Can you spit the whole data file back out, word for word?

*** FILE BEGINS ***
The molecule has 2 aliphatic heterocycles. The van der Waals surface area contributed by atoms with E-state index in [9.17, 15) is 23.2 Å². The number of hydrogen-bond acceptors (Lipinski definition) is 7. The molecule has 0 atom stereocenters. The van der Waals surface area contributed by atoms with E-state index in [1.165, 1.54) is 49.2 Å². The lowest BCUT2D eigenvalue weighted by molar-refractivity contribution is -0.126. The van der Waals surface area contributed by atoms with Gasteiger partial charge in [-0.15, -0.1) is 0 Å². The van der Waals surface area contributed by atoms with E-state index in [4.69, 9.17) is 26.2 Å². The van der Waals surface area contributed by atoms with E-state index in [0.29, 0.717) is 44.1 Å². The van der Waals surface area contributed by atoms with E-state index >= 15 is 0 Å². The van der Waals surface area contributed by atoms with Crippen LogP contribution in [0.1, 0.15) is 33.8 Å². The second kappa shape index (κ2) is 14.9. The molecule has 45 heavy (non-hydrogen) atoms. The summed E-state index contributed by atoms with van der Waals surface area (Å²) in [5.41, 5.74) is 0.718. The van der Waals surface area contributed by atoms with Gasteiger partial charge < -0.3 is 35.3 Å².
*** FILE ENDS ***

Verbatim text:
The molecule has 2 aliphatic heterocycles. The van der Waals surface area contributed by atoms with E-state index in [9.17, 15) is 23.2 Å². The number of hydrogen-bond acceptors (Lipinski definition) is 7. The molecule has 0 atom stereocenters. The van der Waals surface area contributed by atoms with E-state index in [1.165, 1.54) is 49.2 Å². The lowest BCUT2D eigenvalue weighted by molar-refractivity contribution is -0.126. The van der Waals surface area contributed by atoms with Gasteiger partial charge in [-0.15, -0.1) is 0 Å². The van der Waals surface area contributed by atoms with E-state index in [4.69, 9.17) is 26.2 Å². The van der Waals surface area contributed by atoms with E-state index in [0.29, 0.717) is 44.1 Å². The van der Waals surface area contributed by atoms with E-state index >= 15 is 0 Å². The van der Waals surface area contributed by atoms with Crippen LogP contribution in [0.1, 0.15) is 33.8 Å². The second kappa shape index (κ2) is 14.9. The molecule has 45 heavy (non-hydrogen) atoms. The summed E-state index contributed by atoms with van der Waals surface area (Å²) in [5.41, 5.74) is 0.718. The van der Waals surface area contributed by atoms with Gasteiger partial charge < -0.3 is 35.3 Å².